The aim of our study was to determine the current incidence and outcome of infected total knee arthroplasty (TKA) in our unit comparing them with our earlier audit in 1986, which had revealed infection rates of 4.4% after 471 primary TKAs and 15% after 23 revision TKAs at a mean follow-up of 2.8 years. In the interim we introduced stringent antibiotic prophylaxis, and the routine use of occlusive clothing within vertical laminar flow theatres and 0.05% chlorhexidine lavage during arthroplasty surgery.
We followed up 931 primary TKAs and 69 revision TKAs for a mean of 6.5 years (5 to 8). Patients were traced by postal questionnaire, telephone interview or examination of case notes of the deceased.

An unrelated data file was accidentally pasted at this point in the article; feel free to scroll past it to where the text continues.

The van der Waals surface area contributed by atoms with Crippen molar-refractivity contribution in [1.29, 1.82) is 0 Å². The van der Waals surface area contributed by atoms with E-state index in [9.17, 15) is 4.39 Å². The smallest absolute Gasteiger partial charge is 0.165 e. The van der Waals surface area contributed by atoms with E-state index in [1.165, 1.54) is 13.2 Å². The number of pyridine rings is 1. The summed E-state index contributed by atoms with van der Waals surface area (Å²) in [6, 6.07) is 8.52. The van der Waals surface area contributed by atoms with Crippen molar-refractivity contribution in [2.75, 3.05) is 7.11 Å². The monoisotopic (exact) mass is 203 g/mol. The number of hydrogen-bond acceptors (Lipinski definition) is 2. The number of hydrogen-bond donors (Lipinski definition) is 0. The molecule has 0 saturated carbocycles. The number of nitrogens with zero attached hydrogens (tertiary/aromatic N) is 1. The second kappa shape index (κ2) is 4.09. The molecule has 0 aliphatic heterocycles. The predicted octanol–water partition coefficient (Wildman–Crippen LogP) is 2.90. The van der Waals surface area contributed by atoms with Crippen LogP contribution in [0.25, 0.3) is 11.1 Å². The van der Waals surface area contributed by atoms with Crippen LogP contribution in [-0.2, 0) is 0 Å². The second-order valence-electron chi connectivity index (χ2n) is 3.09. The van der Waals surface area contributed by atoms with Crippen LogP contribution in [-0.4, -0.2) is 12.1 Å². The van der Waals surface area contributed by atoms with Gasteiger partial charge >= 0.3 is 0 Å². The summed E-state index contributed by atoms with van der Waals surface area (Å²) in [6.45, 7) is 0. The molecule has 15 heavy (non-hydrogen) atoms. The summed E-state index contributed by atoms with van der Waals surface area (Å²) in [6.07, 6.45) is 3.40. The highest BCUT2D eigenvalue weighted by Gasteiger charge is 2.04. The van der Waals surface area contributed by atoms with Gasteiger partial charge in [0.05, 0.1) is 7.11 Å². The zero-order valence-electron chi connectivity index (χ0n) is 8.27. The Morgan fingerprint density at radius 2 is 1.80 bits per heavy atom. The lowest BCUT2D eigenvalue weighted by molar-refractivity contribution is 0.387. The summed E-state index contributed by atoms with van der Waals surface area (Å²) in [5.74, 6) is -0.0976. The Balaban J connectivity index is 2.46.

Nine (1%) of the patients who underwent primary TKA, and four (5.8%) of those who underwent revision TKA developed deep infection. Two of nine patients (22.2%) who developed infection after primary TKA were successfully treated without further surgery. All four of the patients who had infection after revision TKA had a poor outcome with one amputation, one chronic discharging sinus and two arthrodeses.
Patients who underwent an arthrodesis had comparable Oxford knee scores to those who underwent a two-stage revision. Although infection rates have declined with the introduction of prophylactic measures, and more patients are undergoing TKA, the outcome of infected TKA has improved very little.